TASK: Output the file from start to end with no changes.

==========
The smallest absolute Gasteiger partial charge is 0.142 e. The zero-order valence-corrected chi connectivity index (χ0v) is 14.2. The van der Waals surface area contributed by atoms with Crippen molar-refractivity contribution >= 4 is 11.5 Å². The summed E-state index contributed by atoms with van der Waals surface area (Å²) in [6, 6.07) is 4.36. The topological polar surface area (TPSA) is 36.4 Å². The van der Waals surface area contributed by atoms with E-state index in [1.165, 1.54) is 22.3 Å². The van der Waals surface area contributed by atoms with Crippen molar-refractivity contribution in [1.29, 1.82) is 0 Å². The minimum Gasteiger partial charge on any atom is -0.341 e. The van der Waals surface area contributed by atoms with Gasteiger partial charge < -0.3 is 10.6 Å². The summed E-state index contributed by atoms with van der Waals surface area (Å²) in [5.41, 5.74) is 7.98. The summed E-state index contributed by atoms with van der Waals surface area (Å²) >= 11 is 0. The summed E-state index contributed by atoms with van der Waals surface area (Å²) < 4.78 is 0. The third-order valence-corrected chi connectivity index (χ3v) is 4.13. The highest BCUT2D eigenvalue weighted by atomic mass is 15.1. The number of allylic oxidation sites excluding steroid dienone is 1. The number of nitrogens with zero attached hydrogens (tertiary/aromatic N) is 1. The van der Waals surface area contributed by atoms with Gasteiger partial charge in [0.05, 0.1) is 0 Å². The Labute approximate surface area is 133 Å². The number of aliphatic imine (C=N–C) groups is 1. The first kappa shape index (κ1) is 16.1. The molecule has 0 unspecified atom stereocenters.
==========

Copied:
The smallest absolute Gasteiger partial charge is 0.142 e. The zero-order valence-corrected chi connectivity index (χ0v) is 14.2. The van der Waals surface area contributed by atoms with Crippen molar-refractivity contribution >= 4 is 11.5 Å². The summed E-state index contributed by atoms with van der Waals surface area (Å²) in [6, 6.07) is 4.36. The topological polar surface area (TPSA) is 36.4 Å². The van der Waals surface area contributed by atoms with E-state index in [1.165, 1.54) is 22.3 Å². The van der Waals surface area contributed by atoms with Crippen molar-refractivity contribution in [1.29, 1.82) is 0 Å². The minimum Gasteiger partial charge on any atom is -0.341 e. The van der Waals surface area contributed by atoms with Gasteiger partial charge < -0.3 is 10.6 Å². The summed E-state index contributed by atoms with van der Waals surface area (Å²) in [5.41, 5.74) is 7.98. The summed E-state index contributed by atoms with van der Waals surface area (Å²) >= 11 is 0. The summed E-state index contributed by atoms with van der Waals surface area (Å²) < 4.78 is 0. The third-order valence-corrected chi connectivity index (χ3v) is 4.13. The highest BCUT2D eigenvalue weighted by atomic mass is 15.1. The number of allylic oxidation sites excluding steroid dienone is 1. The number of nitrogens with zero attached hydrogens (tertiary/aromatic N) is 1. The van der Waals surface area contributed by atoms with Gasteiger partial charge in [0.05, 0.1) is 0 Å². The Labute approximate surface area is 133 Å². The number of aliphatic imine (C=N–C) groups is 1. The first kappa shape index (κ1) is 16.1. The molecule has 0 unspecified atom stereocenters.